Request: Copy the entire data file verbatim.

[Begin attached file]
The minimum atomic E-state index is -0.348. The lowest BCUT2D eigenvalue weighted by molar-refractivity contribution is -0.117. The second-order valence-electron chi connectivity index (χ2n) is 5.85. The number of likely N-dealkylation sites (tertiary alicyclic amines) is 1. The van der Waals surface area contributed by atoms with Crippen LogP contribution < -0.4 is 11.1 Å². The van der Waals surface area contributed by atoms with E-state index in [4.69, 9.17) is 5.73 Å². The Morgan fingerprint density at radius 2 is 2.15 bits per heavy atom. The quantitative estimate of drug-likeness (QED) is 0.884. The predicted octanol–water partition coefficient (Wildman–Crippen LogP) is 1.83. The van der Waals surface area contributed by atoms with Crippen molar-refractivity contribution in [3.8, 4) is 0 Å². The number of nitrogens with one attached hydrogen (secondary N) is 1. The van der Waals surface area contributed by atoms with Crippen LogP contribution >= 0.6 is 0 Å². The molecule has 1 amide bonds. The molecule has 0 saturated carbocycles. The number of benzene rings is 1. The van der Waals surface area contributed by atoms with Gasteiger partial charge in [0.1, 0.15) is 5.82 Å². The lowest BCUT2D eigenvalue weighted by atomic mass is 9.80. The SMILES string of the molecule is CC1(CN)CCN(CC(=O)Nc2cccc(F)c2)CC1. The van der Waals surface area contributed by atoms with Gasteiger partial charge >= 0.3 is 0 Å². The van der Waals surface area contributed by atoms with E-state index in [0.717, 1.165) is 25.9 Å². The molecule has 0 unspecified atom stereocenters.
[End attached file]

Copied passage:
The minimum atomic E-state index is -0.348. The lowest BCUT2D eigenvalue weighted by molar-refractivity contribution is -0.117. The second-order valence-electron chi connectivity index (χ2n) is 5.85. The number of likely N-dealkylation sites (tertiary alicyclic amines) is 1. The van der Waals surface area contributed by atoms with Crippen LogP contribution < -0.4 is 11.1 Å². The van der Waals surface area contributed by atoms with E-state index in [4.69, 9.17) is 5.73 Å². The Morgan fingerprint density at radius 2 is 2.15 bits per heavy atom. The quantitative estimate of drug-likeness (QED) is 0.884. The predicted octanol–water partition coefficient (Wildman–Crippen LogP) is 1.83. The van der Waals surface area contributed by atoms with Crippen molar-refractivity contribution in [3.8, 4) is 0 Å². The number of nitrogens with one attached hydrogen (secondary N) is 1. The van der Waals surface area contributed by atoms with Crippen LogP contribution >= 0.6 is 0 Å². The molecule has 1 amide bonds. The molecule has 0 saturated carbocycles. The number of benzene rings is 1. The van der Waals surface area contributed by atoms with Gasteiger partial charge in [0.1, 0.15) is 5.82 Å². The lowest BCUT2D eigenvalue weighted by atomic mass is 9.80. The SMILES string of the molecule is CC1(CN)CCN(CC(=O)Nc2cccc(F)c2)CC1. The van der Waals surface area contributed by atoms with Gasteiger partial charge >= 0.3 is 0 Å². The van der Waals surface area contributed by atoms with E-state index in [0.717, 1.165) is 25.9 Å². The molecule has 0 unspecified atom stereocenters.